2 Common Health Problems Linked to Higher Alzheimer’s Risk

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Doctor discussing test results with a patient
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If your cholesterol or blood sugar levels are not where they should be — beginning as early as age 35 — you might be at higher risk for being diagnosed with Alzheimer’s disease later in life, according to a recent study.

Researchers at the Boston University School of Medicine looked at three stages of adulthood during the study:

  • Early (ages 35-50)
  • Middle (51-60)
  • Late (61-70)

Their findings were published in Alzheimer’s & Dementia, the medical journal of the Alzheimer’s Association.

The researchers found that abnormal measurements on the two factors during early to middle adulthood were associated with a risk of Alzheimer’s disease in older adulthood.

The data for the Boston University study came from more than 4,900 participants in the Framingham Heart Study, a long-term, multigenerational cardiovascular study.

Participants in the study were regularly monitored for their glucose (blood sugar), cholesterol and triglyceride levels. Their blood pressure, body mass index and smoking status also were monitored.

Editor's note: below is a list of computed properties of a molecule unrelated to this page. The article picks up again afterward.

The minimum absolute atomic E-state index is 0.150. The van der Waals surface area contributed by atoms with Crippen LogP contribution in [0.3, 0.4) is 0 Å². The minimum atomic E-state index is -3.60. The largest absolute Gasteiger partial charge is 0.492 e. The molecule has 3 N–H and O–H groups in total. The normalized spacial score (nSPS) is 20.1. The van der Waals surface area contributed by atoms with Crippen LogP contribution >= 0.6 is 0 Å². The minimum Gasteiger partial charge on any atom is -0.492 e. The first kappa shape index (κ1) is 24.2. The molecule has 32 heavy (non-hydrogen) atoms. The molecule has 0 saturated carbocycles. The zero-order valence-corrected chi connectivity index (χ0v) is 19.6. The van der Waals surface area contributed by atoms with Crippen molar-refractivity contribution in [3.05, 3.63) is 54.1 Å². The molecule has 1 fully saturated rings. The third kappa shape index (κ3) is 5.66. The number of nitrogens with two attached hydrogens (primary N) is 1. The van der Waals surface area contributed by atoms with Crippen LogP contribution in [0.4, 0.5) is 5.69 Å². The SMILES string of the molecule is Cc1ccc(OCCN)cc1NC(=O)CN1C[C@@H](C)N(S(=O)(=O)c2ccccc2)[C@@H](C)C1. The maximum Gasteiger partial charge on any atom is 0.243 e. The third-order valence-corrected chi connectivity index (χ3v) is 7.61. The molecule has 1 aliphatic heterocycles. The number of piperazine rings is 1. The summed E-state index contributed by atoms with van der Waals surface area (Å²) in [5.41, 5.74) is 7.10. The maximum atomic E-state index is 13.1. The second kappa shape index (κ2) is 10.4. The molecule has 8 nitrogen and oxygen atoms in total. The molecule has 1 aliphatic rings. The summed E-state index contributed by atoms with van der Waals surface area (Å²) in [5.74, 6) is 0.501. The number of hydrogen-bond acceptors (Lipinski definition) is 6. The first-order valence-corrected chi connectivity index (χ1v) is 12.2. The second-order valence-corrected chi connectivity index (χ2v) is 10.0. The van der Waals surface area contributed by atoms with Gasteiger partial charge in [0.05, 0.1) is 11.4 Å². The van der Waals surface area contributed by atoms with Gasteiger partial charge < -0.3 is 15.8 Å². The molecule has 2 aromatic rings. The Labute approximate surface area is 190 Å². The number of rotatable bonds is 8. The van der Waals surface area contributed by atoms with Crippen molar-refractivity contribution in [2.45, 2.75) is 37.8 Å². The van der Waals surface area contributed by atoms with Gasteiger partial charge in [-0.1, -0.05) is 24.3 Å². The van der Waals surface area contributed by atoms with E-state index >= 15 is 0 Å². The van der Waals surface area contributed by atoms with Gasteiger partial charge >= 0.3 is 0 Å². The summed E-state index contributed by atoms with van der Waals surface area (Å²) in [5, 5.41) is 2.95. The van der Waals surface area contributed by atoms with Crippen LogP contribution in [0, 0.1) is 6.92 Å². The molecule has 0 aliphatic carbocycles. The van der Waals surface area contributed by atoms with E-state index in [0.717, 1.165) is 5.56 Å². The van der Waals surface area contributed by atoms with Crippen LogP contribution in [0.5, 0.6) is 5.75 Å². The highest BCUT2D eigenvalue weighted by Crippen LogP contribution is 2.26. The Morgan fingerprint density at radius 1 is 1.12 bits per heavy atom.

Later in life, the participants received cognitive health exams.

According to an article about the researchers’ findings from the National Institute on Aging, which partially funded the Boston University study:

“… researchers determined that the impact of glucose and cholesterol levels on Alzheimer’s risk begins much earlier in life than previously thought. They found that lower HDL (known as good cholesterol) and higher triglyceride (a type of fat found in the blood) levels measured in blood in early adulthood and high blood glucose levels in middle adulthood contributed to future risk of developing Alzheimer’s.”

The National Institute on Aging also says the findings suggest that managing cholesterol and glucose levels early in adulthood could lower that risk.

The institute adds that additional study is needed to determine if abnormal cholesterol and glucose levels also raise the risk of other types of dementia.

For more news on Alzheimer’s disease, check out “This Vaccine May Lower Your Alzheimer’s Risk by 40%.”

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